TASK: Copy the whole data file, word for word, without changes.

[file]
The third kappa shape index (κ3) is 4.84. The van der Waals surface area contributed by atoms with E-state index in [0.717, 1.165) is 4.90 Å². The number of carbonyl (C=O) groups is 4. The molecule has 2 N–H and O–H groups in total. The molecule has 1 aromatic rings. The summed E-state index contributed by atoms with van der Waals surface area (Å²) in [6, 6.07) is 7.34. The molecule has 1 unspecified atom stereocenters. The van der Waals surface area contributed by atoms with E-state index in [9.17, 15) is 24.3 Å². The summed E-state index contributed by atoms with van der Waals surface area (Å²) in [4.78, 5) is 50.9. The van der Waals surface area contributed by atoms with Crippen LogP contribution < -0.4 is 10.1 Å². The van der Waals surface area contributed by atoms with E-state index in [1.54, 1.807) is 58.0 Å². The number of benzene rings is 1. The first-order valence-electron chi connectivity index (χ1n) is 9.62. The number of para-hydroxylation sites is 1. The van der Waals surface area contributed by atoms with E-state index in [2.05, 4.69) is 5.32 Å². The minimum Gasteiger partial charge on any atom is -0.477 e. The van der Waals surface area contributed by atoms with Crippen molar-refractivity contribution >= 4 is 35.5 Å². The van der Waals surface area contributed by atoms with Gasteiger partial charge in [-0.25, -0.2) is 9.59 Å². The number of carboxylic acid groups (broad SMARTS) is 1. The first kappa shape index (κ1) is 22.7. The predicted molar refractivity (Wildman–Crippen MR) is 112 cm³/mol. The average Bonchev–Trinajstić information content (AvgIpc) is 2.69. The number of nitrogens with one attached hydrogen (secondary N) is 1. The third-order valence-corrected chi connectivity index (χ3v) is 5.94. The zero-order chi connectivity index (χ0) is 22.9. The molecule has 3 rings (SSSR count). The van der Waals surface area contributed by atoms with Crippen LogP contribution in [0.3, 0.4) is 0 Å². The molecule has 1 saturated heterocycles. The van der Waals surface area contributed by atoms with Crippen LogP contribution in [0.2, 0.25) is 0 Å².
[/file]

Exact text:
The third kappa shape index (κ3) is 4.84. The van der Waals surface area contributed by atoms with E-state index in [0.717, 1.165) is 4.90 Å². The number of carbonyl (C=O) groups is 4. The molecule has 2 N–H and O–H groups in total. The molecule has 1 aromatic rings. The summed E-state index contributed by atoms with van der Waals surface area (Å²) in [6, 6.07) is 7.34. The molecule has 1 unspecified atom stereocenters. The van der Waals surface area contributed by atoms with E-state index in [9.17, 15) is 24.3 Å². The summed E-state index contributed by atoms with van der Waals surface area (Å²) in [4.78, 5) is 50.9. The van der Waals surface area contributed by atoms with Crippen LogP contribution < -0.4 is 10.1 Å². The van der Waals surface area contributed by atoms with E-state index in [1.54, 1.807) is 58.0 Å². The number of benzene rings is 1. The first-order valence-electron chi connectivity index (χ1n) is 9.62. The number of para-hydroxylation sites is 1. The van der Waals surface area contributed by atoms with E-state index in [2.05, 4.69) is 5.32 Å². The minimum Gasteiger partial charge on any atom is -0.477 e. The van der Waals surface area contributed by atoms with Crippen molar-refractivity contribution >= 4 is 35.5 Å². The van der Waals surface area contributed by atoms with Gasteiger partial charge in [-0.25, -0.2) is 9.59 Å². The number of carboxylic acid groups (broad SMARTS) is 1. The first kappa shape index (κ1) is 22.7. The predicted molar refractivity (Wildman–Crippen MR) is 112 cm³/mol. The average Bonchev–Trinajstić information content (AvgIpc) is 2.69. The number of nitrogens with one attached hydrogen (secondary N) is 1. The third-order valence-corrected chi connectivity index (χ3v) is 5.94. The zero-order chi connectivity index (χ0) is 22.9. The molecule has 3 rings (SSSR count). The van der Waals surface area contributed by atoms with Crippen LogP contribution in [0.3, 0.4) is 0 Å². The molecule has 1 saturated heterocycles. The van der Waals surface area contributed by atoms with Crippen LogP contribution in [0.2, 0.25) is 0 Å².